More voices of reason add to the growing number of those who believe NTNU’s decision to entertain a boycott measure against Israel, to be ill advised. The Tundra Tabloids deems the whole governing body at NTNU as a bunch of ignorant weasels, and their seminar and boycott measure anti-Semitic. They believe their measure is solely political, but in essence, it’s just plain old anti-Semitism.
For example, Norway maintains academic ties with Egypt, in spite of the fact that one of its most famous centers of “learning”, if you want to call it that, Al-Azhar university, is headed by a man, Sheikh Muhammad Sayyid Tantawi, who calls for the execution of gays, deems the only good Jew is the one that converts to Islam, and has no problem with murdering the rest.
But that’s not all! Muslim Egypt openly discriminates against its Coptic minority, you know, the ones who were once the majority in Egypt until Islam came breathing down their necks and the rest is history. Yet, NTNU wants to focus on Israel? Nope, there is more to it than actual gripes with Israeli policy, this is nothing more than knee-jerk anti-Semitism. To see how grotesque NTNU’s obsession with Israel actually is, see what they are willing to overlook so they can stick it to Israel. KGS
This has been made available by Vlad Tepes.
[This includes the managements of Oxford and Cambridge universities and the London School of Economics.]
Our friends and colleagues at the Norwegian University of Science and Technology (NTNU) in Trondheim will soon be voting on whether to initiate a boycott of Israeli academic institutions. Faculty members in Norway have already spoken out eloquently and on point about the reasons to defeat this proposal. Because the decision has the potential to have an impact on debates at academic institutions in many other countries, we would like to join our many Norwegian counterparts who oppose the action.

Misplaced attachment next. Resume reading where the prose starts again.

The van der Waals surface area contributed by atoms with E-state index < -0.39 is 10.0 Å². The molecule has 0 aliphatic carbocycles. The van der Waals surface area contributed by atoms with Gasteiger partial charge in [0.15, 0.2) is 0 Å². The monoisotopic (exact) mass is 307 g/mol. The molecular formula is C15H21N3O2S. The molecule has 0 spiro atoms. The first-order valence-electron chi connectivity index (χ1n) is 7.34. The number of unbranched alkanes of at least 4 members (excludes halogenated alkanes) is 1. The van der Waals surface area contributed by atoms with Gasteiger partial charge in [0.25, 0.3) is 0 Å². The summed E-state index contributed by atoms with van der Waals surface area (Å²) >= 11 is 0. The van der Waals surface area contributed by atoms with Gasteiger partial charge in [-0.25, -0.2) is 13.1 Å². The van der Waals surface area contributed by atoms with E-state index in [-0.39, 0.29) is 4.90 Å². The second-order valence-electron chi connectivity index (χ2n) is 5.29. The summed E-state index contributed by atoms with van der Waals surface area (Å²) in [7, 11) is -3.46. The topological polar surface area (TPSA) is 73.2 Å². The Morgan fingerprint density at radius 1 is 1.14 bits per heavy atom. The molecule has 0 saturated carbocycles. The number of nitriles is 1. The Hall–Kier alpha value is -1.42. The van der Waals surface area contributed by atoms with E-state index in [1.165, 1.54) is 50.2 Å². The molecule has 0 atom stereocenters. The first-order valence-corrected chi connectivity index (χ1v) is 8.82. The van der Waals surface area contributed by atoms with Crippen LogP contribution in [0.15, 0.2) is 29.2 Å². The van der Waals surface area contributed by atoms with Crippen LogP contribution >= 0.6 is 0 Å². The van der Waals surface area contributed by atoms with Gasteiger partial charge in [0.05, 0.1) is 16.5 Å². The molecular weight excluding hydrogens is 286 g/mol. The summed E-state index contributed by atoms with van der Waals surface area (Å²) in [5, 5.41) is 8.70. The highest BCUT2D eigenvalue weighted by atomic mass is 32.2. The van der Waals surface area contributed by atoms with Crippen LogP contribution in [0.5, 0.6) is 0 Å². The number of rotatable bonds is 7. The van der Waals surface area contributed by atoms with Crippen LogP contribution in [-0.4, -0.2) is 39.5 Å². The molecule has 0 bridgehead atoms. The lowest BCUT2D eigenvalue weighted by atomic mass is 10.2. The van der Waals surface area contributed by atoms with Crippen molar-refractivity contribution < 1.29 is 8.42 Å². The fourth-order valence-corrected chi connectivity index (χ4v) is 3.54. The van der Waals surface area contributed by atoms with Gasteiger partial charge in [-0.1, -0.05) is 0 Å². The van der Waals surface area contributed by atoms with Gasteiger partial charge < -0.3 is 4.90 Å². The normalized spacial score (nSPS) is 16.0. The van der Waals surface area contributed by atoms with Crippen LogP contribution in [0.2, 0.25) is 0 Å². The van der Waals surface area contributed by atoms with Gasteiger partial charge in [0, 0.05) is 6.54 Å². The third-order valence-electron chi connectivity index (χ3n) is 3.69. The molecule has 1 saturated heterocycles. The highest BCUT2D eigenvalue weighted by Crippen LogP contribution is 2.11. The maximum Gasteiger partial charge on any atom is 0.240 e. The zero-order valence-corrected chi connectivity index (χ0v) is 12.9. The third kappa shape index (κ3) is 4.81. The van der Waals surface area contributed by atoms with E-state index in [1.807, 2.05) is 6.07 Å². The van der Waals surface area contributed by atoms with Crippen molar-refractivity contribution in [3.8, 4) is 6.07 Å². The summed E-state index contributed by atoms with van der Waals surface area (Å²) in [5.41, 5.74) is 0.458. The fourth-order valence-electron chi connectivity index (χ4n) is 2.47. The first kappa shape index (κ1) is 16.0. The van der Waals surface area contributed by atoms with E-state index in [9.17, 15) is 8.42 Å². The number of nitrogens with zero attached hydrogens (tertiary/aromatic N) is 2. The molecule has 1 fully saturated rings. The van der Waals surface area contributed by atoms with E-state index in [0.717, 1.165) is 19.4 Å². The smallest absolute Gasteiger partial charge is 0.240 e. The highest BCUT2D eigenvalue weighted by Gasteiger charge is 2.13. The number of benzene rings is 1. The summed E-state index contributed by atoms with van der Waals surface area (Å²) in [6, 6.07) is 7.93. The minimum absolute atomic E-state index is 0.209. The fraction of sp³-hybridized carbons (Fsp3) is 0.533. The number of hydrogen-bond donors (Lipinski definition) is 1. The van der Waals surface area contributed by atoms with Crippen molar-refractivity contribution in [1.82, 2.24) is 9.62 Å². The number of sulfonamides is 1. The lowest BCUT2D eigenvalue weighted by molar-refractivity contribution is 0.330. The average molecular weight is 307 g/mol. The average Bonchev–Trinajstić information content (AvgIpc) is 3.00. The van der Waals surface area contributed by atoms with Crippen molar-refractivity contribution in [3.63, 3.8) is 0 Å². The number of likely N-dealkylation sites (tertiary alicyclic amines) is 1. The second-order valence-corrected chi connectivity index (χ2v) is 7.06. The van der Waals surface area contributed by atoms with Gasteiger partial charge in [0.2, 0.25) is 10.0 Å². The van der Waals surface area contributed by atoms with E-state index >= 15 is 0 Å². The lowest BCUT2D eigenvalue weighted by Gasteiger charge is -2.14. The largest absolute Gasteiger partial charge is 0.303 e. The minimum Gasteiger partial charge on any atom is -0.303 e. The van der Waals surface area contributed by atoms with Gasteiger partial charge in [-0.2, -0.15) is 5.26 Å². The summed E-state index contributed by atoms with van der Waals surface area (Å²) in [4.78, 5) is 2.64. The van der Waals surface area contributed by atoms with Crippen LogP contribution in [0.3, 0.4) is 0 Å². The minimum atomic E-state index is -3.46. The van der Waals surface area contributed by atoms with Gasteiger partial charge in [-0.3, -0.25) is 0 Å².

Years ago the AAUP supported a comprehensive economic boycott of South Africa’s apartheid regime, but we have always opposed focused boycotts of academic institutions. As a number of Norwegian faculty members have pointed out, despite its problems, Israel has the best record of supporting academic freedom of any country in the area. Israeli academics exercise their academic freedom by both supporting and criticizing government policies. A boycott applying to Israeli faculty members thus paradoxically punishes some of the country’s most vocal critics.
But the AAUP’s policy against academic boycotts—detailed in our 2006 statement on the subject–is based on the still more fundamental principle that free discussion among all faculty members worldwide should be encouraged, not inhibited. Certainly those Norwegian faculty members already working on joint projects with Israeli colleagues should not have their academic freedom taken away from them. In the long run, more, not less, dialogue with Israeli faculty members is an important way to promote peace in the region.